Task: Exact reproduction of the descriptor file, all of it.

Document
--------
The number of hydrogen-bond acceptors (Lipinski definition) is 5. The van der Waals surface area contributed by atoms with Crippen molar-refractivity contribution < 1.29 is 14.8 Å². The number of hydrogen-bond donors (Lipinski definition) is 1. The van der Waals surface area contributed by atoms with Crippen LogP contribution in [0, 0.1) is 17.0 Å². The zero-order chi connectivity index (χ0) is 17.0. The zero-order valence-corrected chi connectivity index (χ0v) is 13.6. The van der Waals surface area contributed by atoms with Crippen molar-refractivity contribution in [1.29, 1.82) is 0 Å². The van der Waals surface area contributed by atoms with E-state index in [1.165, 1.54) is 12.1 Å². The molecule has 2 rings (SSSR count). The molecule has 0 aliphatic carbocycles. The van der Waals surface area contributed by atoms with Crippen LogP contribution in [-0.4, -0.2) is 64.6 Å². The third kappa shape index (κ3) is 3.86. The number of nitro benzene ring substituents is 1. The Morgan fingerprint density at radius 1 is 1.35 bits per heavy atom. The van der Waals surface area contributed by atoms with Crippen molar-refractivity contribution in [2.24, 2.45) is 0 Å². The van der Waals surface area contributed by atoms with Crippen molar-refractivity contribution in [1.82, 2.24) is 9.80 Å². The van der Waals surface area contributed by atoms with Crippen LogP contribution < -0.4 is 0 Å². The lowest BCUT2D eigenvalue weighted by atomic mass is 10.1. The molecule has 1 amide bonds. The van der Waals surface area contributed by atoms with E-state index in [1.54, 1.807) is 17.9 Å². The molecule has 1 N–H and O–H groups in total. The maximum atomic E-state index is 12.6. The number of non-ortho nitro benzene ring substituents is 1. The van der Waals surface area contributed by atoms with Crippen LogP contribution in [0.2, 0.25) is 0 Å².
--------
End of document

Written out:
The number of hydrogen-bond acceptors (Lipinski definition) is 5. The van der Waals surface area contributed by atoms with Crippen molar-refractivity contribution < 1.29 is 14.8 Å². The number of hydrogen-bond donors (Lipinski definition) is 1. The van der Waals surface area contributed by atoms with Crippen LogP contribution in [0, 0.1) is 17.0 Å². The zero-order chi connectivity index (χ0) is 17.0. The zero-order valence-corrected chi connectivity index (χ0v) is 13.6. The van der Waals surface area contributed by atoms with Crippen molar-refractivity contribution in [1.29, 1.82) is 0 Å². The van der Waals surface area contributed by atoms with E-state index in [1.165, 1.54) is 12.1 Å². The molecule has 2 rings (SSSR count). The molecule has 0 aliphatic carbocycles. The van der Waals surface area contributed by atoms with Crippen LogP contribution in [-0.4, -0.2) is 64.6 Å². The third kappa shape index (κ3) is 3.86. The number of nitro benzene ring substituents is 1. The Morgan fingerprint density at radius 1 is 1.35 bits per heavy atom. The van der Waals surface area contributed by atoms with Crippen molar-refractivity contribution in [2.24, 2.45) is 0 Å². The van der Waals surface area contributed by atoms with Crippen molar-refractivity contribution in [1.82, 2.24) is 9.80 Å². The van der Waals surface area contributed by atoms with Crippen LogP contribution < -0.4 is 0 Å². The lowest BCUT2D eigenvalue weighted by atomic mass is 10.1. The molecule has 1 amide bonds. The van der Waals surface area contributed by atoms with E-state index in [1.54, 1.807) is 17.9 Å². The molecule has 1 N–H and O–H groups in total. The maximum atomic E-state index is 12.6. The number of non-ortho nitro benzene ring substituents is 1. The van der Waals surface area contributed by atoms with Crippen LogP contribution in [0.2, 0.25) is 0 Å².